Cincinnatus Hiner Miller, formerly known as Joaquin Miller, was born in 1839 and over the course of his life, migrated from Indiana to Oregon to California. At age 17, Miller set out to California with his family as along with everyone else, they jumped at the potential for money in gold mining. He went on to spend a significant part of his life in the west, and his exposure to the mines influenced and inspired him to write western poetry. While many hit big from working on the mines, Joaquin's successes came from writing about them.
A portrait of Joaquin Miller in 1906
Over the course of his 74 year life, Miller wrote five volumes of western poetry: Joaquin, et al. (1869), Songs of the Sierras (1871), Fallen Leaves (1873), By the SunDown Seas (1873), and Shadows of Shasta (1881). His work would later be comprised in 1923 after his death into The Poetical Works of Joaquin Miller. While at the time his poetry didn't resonate with fellow western-Americans, it was received very highly overseas, one English critic even considering him an American genius with a new poetic voice similar to Walt Whitman.
Beginning with Songs of the Sierras in 1871, Miller began to focus his poetry on specific life on the mines and the craze surrounding gold. He brought the chaos and amazement of the gold rush to life like no other. While the theme of gold appears approximately 200 times in The Poetical Works of Joaquin Miller, perhaps his most vivid description of the primary rush occurs in Part I of Songs of the Sierras:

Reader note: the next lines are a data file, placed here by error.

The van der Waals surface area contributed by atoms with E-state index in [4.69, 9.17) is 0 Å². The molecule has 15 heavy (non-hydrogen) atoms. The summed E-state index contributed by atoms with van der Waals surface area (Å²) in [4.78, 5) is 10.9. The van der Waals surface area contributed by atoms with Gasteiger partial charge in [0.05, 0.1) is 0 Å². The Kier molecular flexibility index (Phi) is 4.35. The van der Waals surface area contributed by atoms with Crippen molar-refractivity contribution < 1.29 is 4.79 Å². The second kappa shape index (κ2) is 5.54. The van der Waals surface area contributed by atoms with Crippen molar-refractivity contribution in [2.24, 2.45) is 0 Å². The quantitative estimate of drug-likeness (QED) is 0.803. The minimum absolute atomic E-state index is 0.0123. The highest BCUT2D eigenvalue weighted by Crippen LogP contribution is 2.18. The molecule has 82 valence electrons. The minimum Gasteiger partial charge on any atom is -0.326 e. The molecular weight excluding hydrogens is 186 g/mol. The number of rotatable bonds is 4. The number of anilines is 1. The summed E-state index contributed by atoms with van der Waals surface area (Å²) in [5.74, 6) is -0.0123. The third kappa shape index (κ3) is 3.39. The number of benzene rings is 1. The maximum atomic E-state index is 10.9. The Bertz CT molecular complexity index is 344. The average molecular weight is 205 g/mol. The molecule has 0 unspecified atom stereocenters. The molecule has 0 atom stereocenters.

"And then the ruin in the land,
The death, dismay, the lawlessness!
Men gathered gold on every hand,--
Heaped gold: and why should I do less?
"The cry for gold was in the air,--
For Creole gold, for precious things;
The sword kept prodding here and there,
Through bolts and sacred fastenings.
"'Get gold! get gold!' This was the cry.
And I loved gold. What else could I say or you, or any earnest one, born in this getting age, have done?"
A Scene from Life at the Mines during the California Gold Rush (1848-1855)
Joaquin places his surroundings into words and shares how he, just like everyone else, couldn't get enough of the prospect of gold. There was "free gold for all who deemed it, fit to stoop, take up and husband it" (Miller 70). While this poem was published in 1871 and reflects a more positive tone, Joaquin's writing slowly begins to shift as the circumstances change in California.